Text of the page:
|Topic Review (Newest First)|
|08-31-2019 08:07 PM|
Old thread but following, looking to install an Icon 706 MkllG in my 08 WK. I like the idea of the base under the seat, I think I have some room there, but still considering where to put the head. On left side of dash won't work for me. still thinking.
Since I tow mine behind a motorhome and have a full cover bra, the hood mount is not optional, so either a hole in the roof or a mount on the side bars.
|06-06-2018 10:26 PM|
Very nice install. There is also a Panavise base that uses existing Uconnect screen bolts...
|06-06-2018 07:50 AM|
If you have a remote head and don't want to stick a mount on top of the dash (or, like me, don't trust adhesive-based solutions), there's a Kuda mount that I used that you may like.
The lower option clips onto the bezel for the uConnect (you need to pop off the bezel to get it to fit correctly), and you attach your head to that (you'll need to ponder exact options for your specific case). I used this for my scanner's remote head, and it turned out great. And since you're not relying on double-sided tape (which I've had poor success with once it gets hot out), potentially more secure.
|06-06-2018 05:32 AM|
|ak-kev||Very nice clean looking install my friend! Looks great. We just bought a '17 WK2 in late Sept. and have not yet attempted an install. Congrats, you did a nice job!! Kevin (K4IGZ)|
|06-05-2018 06:48 AM|
After installing the antenna and mounting bracket, next up on the project to-do list was the installation of the Kenwood D-710G transceiver itself, as well as the head unit. After seeing a plethora of installs in WK2 Grand Cherokees with the head unit stored inside the center console cubby (i.e. where the USB charger, 12v plug, and aux input are), I decided I wanted mine to not be as hidden, and also to not be blocking anything useful like the things I listed above.
After some searching on Amazon I discovered the MagicMount universal phone mount. It's small and magnetic, with an exceptionally strong pull for whatever is mounted to it. I decided that I'd figure out a way to mount the 710 remote head to the Magic Mount and place it on the left side of the dashboard by the driver's A-pillar in the cabin. I used the supplied Kenwood remote mount, took my Dremel cut-off wheel to the two mounting/screw tabs, and made it flush across the back for the magnet portion of the mount to adhere to. I re-painted it and attached it to the Kenwood before moving on to installing the MagicMount. Sticking the mount to the dash after cleaning the area with an alcohol, I applied pressure for 60 seconds or so before letting it “cure” overnight. Once that had settled I magnetically attached the D-710G head unit and it's been holding without issue ever since.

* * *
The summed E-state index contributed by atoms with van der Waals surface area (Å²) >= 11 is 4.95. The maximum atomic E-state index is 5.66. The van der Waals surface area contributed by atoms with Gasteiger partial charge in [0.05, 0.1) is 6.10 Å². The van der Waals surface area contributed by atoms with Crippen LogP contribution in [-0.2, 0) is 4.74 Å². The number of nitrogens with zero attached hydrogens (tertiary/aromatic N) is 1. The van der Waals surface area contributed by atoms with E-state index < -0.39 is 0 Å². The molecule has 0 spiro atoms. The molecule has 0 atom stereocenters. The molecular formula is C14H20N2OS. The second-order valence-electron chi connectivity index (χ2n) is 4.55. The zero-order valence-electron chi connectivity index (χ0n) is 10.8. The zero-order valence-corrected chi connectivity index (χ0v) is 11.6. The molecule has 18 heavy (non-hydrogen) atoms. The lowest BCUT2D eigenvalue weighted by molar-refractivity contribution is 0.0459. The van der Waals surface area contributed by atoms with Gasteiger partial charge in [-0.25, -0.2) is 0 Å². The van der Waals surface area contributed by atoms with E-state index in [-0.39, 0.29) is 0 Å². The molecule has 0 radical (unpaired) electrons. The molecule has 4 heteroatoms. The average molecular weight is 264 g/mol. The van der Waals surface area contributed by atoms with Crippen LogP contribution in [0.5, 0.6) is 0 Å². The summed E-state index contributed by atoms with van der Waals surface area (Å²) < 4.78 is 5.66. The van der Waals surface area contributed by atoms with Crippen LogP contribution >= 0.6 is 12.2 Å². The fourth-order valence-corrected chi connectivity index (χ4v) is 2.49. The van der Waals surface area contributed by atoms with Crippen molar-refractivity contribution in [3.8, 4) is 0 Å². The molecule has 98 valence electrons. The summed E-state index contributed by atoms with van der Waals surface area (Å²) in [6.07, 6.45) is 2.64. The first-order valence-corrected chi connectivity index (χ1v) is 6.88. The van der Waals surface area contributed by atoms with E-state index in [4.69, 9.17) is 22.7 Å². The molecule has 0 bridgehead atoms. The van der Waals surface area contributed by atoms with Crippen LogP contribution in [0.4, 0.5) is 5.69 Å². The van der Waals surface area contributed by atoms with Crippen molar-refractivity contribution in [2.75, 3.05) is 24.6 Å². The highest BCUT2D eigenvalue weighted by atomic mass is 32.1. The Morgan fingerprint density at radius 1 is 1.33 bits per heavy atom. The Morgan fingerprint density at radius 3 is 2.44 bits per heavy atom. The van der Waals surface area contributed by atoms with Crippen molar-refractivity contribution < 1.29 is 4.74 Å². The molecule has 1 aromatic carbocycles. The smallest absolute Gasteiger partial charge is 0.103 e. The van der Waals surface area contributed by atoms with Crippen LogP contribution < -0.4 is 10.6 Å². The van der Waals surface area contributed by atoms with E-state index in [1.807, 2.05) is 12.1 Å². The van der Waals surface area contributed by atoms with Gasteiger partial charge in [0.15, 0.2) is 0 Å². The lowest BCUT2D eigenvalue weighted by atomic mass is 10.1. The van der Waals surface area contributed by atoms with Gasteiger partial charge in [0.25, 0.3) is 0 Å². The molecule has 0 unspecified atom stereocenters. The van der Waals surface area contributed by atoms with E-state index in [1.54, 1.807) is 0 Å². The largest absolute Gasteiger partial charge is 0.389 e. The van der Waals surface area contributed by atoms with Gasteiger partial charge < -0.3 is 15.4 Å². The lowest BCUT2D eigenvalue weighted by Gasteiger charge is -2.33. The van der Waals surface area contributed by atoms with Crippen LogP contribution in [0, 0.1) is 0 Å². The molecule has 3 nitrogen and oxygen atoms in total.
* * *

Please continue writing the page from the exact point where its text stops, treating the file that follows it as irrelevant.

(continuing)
Trimming Kenwood Bracket by 2180miles
Kenwood Bracket - Repainted by 2180miles
MagicMount Universal Mount by 2180miles
With the remote head in place I then had to connect it to the transceiver with the supplied Ethernet/Cat-6 cable. My initial hope had been to run it under the door sill trim on the driver's side, but the presence of the 6-strand cable for the auxiliary lighting switches made it too difficult to run both wires back under the front seats neatly. Slightly disappointed, I began brainstorming other solutions.
Always hoping for a clean, factory-looking install I removed the A-pillar panel from the dash, the kick trim from the driver's foot-well, and the carpet trim above the brake and gas pedals. I ran the Cat-6 from the top of the A-pillar down to just below the dash trim, then over the foot-well region, following along the tranny tunnel, pushing it ever so slightly up under the trim until I had worked my way back past the driver's seat to the backseat of the Jeep, following along the console in the back and returning it to underneath the passenger seat where the transceiver will live for now. To better illustrate this cable path for anyone interested in following it, I've used a dotted red line on the images below to give you a better idea.
Left Trim Panel Removed by 2180miles
Footwell & Console Routing by 2180miles
Rear Console Routing by 2180miles
Kenwood D-710G Velcro Mounting by 2180miles
Kenwood D-710G Install Position by 2180miles
To facilitate the easy removal of the Kenwood base unit if ever need be, I used industrial strength Velcro (or hook-and-loop depending on where you're from in the world) on the top of the battery compartment tray. The passenger seat has a ton of flexibility with positioning and only comes into contact with the transceiver if it's all the way down in position… luckily my co-pilot isn't the tallest girl around so there shouldn't be any issues squishing it.
The wiring situation isn't immaculate right now so I do not have any images of the battery compartment, but I will be cleaning that up soon and ideally circumventing the potential for even messier wiring by moving to a dual-battery set-up if a few more cards fall into place over the next few months.
I used some YouTube videos for help with setting up the basic functions of the radio, and after some trial and error got the APRS set up appropriately. Within an hour I was able to see the GPS location of the Jeep on www.aprs.fi - a great trick that will be very handy in areas with no cell service throughout the continent.
Final install photos of the radio in the main cabin... it's well out of the way of my line of sight while driving, and despite most of the functions being able to be recalled with the mic head, I can easily access the buttons on the head unit if need be.
Kenwood D-710G Head-Unit by 2180miles
Kenwood D-710G Head-Unit Cabin Install by 2180miles
|06-05-2018 06:47 AM|
Diamond K400NMO Mount & NR72B Antenna Installation
I got a break from the single digit/sub-zero temps in January and began the installation of my Diamond K400 mount and NR72B antenna in the WK2.
Full disclosure for my OCD and pride, the photos were taken on two different days: first when the Jeep was a mess from the blizzard that had just passed, and the other after a few hours of interior and exterior detailing. Please forgive the dirty ones.